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A Santa Retraction

From the Macy’s Day Parade to Christmas Day 2020, I have watched a whopping 21 Christmas movies (actually, I think I might be missing something). The vast majority of these movies are ones that I have never watched. Perhaps it’s been on in the background, but I’ve never actually sat down to watch from beginning to end. This Christmas viewing list includes the following (in no particular order): Mickey’s Christmas Carol, The Muppets Christmas Carol, A Christmas Story, Home Alone, Elf, A Bad Moms Christmas, The Princess Switch, White Christmas, Rudolph the Red-Nosed Reindeer, How the Grinch Stole Christmas, The Santa Clause 1 & 2, A Charlie Brown Christmas, Love Actually, Yes, Virginia, The Grinch, The Nightmare Before Christmas, The Little One, Santa Clause is Coming to Town, Miracle on 34th Street, and It’s a Wonderful Life. A few of these movies touched me, deeply. I had never seen Miracle on 34th Street or It’s a Wonderful Life. Both of those movies in particular left me in literal tears. Today, we marathon watch Christmas episodes from The Simpsons before putting aside Christmas movies until next year.

A few days ago, I declared our (my) decision to rip the Santa bandaid off by telling our children that Santa does not exist. I looked at it from realistic practicality. I detail my reasons in the post “There is no Santa and I am not a Grinch.” Outside of a couple of posts about Maggie’s condition, this post had the most traffic and launched quite the debate and push-back. My initial response was joy. People are reading my blog! I was also taken aback. Adults had such a visceral response to the idea of Santa. It surprised me and I struggled to understand why I had upset adults. As far as I know, I don’t have child readers.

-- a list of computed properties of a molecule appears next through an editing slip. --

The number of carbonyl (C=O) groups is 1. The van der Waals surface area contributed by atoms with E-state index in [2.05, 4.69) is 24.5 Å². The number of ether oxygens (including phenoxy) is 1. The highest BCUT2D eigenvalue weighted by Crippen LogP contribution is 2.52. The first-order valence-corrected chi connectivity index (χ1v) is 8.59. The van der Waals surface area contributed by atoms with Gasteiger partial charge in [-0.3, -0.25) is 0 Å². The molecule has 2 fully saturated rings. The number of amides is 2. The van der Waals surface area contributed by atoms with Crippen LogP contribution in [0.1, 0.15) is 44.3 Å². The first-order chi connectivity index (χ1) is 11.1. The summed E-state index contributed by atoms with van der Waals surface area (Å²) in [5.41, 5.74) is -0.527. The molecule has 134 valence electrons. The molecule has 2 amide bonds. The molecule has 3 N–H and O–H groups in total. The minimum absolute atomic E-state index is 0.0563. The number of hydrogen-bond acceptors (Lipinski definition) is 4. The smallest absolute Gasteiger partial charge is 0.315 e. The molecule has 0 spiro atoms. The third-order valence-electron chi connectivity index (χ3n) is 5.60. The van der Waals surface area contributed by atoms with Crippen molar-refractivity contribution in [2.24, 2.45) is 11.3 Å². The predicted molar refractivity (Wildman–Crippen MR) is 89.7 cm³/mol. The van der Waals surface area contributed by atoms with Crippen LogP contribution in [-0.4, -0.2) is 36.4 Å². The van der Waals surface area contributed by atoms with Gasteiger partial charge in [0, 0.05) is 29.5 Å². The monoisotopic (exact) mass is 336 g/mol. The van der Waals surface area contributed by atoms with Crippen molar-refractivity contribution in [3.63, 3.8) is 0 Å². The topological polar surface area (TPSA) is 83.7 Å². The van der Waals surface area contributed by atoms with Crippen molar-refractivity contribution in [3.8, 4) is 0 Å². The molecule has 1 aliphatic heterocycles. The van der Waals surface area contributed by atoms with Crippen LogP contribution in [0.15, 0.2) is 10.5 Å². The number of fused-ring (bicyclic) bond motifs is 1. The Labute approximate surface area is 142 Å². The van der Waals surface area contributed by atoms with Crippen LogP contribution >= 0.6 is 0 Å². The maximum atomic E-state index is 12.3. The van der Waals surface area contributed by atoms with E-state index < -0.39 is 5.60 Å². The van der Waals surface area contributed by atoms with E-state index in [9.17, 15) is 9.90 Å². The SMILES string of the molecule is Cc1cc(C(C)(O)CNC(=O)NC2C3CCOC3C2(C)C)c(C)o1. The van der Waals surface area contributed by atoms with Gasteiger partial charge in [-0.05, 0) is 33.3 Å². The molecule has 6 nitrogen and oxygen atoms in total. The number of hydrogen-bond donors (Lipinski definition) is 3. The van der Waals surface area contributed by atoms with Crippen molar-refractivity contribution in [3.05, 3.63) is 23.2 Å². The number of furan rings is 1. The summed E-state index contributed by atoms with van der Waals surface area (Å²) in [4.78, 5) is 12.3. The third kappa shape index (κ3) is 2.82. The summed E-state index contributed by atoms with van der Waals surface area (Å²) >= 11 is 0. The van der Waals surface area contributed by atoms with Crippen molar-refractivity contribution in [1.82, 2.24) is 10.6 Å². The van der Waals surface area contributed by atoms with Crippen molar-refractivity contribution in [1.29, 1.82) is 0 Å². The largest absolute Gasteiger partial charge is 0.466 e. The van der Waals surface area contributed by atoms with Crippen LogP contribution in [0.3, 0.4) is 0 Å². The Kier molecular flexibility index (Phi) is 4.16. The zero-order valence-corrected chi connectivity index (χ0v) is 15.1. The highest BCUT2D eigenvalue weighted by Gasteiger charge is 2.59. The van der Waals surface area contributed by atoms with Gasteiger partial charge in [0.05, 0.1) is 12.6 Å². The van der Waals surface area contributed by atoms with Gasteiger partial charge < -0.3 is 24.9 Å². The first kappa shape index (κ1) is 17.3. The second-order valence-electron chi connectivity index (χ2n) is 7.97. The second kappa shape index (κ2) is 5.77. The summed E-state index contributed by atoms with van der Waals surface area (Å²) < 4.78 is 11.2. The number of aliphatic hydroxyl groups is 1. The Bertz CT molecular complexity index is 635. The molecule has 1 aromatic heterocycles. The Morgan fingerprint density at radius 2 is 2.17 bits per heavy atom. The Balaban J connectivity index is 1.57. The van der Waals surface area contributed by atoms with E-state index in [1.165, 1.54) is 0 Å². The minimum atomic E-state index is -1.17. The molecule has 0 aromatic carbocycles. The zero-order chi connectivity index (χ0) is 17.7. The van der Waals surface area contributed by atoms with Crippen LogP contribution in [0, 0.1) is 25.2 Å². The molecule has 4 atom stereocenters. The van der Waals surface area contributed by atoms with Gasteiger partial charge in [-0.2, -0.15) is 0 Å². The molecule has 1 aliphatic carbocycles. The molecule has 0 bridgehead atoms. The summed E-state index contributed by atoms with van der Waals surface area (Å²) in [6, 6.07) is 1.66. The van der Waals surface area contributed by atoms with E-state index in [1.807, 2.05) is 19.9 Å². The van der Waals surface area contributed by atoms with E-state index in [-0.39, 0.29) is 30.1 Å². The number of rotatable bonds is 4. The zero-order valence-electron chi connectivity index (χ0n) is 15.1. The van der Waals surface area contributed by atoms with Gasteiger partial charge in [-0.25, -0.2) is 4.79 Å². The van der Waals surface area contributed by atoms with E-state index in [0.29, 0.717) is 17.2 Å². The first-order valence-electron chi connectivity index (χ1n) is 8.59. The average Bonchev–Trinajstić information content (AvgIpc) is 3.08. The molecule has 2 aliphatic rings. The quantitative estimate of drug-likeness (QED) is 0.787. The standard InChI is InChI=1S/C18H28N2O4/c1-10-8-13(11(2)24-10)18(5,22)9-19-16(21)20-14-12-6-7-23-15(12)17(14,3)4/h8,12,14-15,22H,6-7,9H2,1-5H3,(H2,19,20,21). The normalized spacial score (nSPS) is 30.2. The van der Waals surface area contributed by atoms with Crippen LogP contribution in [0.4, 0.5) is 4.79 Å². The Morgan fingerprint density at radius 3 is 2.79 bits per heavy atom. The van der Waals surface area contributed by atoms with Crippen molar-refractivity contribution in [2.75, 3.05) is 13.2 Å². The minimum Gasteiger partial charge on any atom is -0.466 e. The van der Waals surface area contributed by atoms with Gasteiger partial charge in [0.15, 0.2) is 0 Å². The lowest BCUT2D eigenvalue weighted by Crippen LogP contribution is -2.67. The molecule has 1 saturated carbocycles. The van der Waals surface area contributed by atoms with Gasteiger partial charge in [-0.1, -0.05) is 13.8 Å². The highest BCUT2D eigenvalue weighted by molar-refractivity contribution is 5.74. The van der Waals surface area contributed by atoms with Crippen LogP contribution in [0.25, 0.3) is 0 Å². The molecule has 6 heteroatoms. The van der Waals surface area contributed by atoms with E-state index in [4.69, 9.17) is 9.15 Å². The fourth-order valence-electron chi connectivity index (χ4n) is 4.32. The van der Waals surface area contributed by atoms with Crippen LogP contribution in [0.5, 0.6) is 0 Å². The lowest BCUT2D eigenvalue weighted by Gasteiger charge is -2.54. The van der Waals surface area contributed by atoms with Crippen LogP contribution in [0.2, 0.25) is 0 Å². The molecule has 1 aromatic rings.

In my quest to understand, I turned to Christmas movies. I am a literary nerd. I find comfort in stories, regardless of medium. Many of these movies illustrated what I had missing from my childhood experiences. I truly have no memory of believing in Santa. My childhood Christmas experiences were neither joyous nor normal. They were simply sad. Although I don’t recall anyone telling me that Santa wasn’t real, I always believed that. I also didn’t have any sense of belief over anything. I didn’t have faith because I wasn’t exposed to it. I always felt hollow and lost as a child.

The two movies that made the biggest emotional impact for me were Yes, Virginia and Miracle on 34th Street. In both of these movies, the children grapple with their belief or lack thereof in Santa.

As if the Ghost of Christmas Future boomed Hazel’s future before my eyes, I stared aghast at the kid from Miracle on 34th Street. That child was missing something, something difficult to name. She was a little adult, filled with the reason and worries that should be reserved only for those who have crossed the threshold of adulthood. Is this what a childhood without Santa looks like?

I watched Hazel entranced with images of Santa on the big screen. On our felt Christmas tree, she would excitedly pluck out Santa’s face, or the plush Santa ornament dangling from the Christmas tree, and show it to me with such a beaming smile. It was the same kind of excitement she reserves for Mickey Mouse, Baby Yoda, and Frozen. She may not understand the story of Santa this year, but she will next year.

After much self-reflection, Maggie and Hazel can believe in Santa as long as their little hearts see fit. I want them to embrace the imagination of childhood, and if that means believing that Santa comes once a year through the chimney to deposit gifts under the tree, so be it.

Merry Christmas.


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